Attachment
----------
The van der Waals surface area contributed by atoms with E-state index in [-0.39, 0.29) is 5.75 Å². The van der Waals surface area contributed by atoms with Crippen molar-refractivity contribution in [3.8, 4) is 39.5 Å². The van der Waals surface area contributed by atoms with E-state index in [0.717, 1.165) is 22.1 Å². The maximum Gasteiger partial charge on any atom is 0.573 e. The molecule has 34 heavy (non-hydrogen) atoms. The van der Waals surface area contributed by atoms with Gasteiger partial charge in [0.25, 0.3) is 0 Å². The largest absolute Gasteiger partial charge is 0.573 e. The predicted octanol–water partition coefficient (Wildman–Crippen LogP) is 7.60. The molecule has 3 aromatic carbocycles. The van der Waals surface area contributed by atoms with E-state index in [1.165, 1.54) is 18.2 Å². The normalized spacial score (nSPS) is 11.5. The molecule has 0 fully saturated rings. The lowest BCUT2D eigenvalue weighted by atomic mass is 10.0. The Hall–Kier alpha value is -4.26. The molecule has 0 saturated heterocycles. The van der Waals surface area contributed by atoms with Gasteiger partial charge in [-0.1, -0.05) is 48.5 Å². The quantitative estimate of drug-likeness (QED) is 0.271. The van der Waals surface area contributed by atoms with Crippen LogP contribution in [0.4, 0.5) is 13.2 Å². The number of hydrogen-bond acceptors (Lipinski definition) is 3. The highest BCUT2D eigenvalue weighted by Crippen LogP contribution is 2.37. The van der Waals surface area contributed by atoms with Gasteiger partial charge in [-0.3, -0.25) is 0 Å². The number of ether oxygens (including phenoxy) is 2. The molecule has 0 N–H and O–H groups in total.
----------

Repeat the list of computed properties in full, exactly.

The van der Waals surface area contributed by atoms with E-state index in [-0.39, 0.29) is 5.75 Å². The van der Waals surface area contributed by atoms with Crippen molar-refractivity contribution in [3.8, 4) is 39.5 Å². The van der Waals surface area contributed by atoms with E-state index in [0.717, 1.165) is 22.1 Å². The maximum Gasteiger partial charge on any atom is 0.573 e. The molecule has 34 heavy (non-hydrogen) atoms. The van der Waals surface area contributed by atoms with Gasteiger partial charge in [0.25, 0.3) is 0 Å². The largest absolute Gasteiger partial charge is 0.573 e. The predicted octanol–water partition coefficient (Wildman–Crippen LogP) is 7.60. The molecule has 3 aromatic carbocycles. The van der Waals surface area contributed by atoms with E-state index in [1.165, 1.54) is 18.2 Å². The normalized spacial score (nSPS) is 11.5. The molecule has 0 fully saturated rings. The lowest BCUT2D eigenvalue weighted by atomic mass is 10.0. The Hall–Kier alpha value is -4.26. The molecule has 0 saturated heterocycles. The van der Waals surface area contributed by atoms with Gasteiger partial charge in [-0.1, -0.05) is 48.5 Å². The quantitative estimate of drug-likeness (QED) is 0.271. The van der Waals surface area contributed by atoms with Crippen LogP contribution in [0.4, 0.5) is 13.2 Å². The number of hydrogen-bond acceptors (Lipinski definition) is 3. The highest BCUT2D eigenvalue weighted by Crippen LogP contribution is 2.37. The van der Waals surface area contributed by atoms with Gasteiger partial charge in [-0.3, -0.25) is 0 Å². The number of ether oxygens (including phenoxy) is 2. The molecule has 0 N–H and O–H groups in total.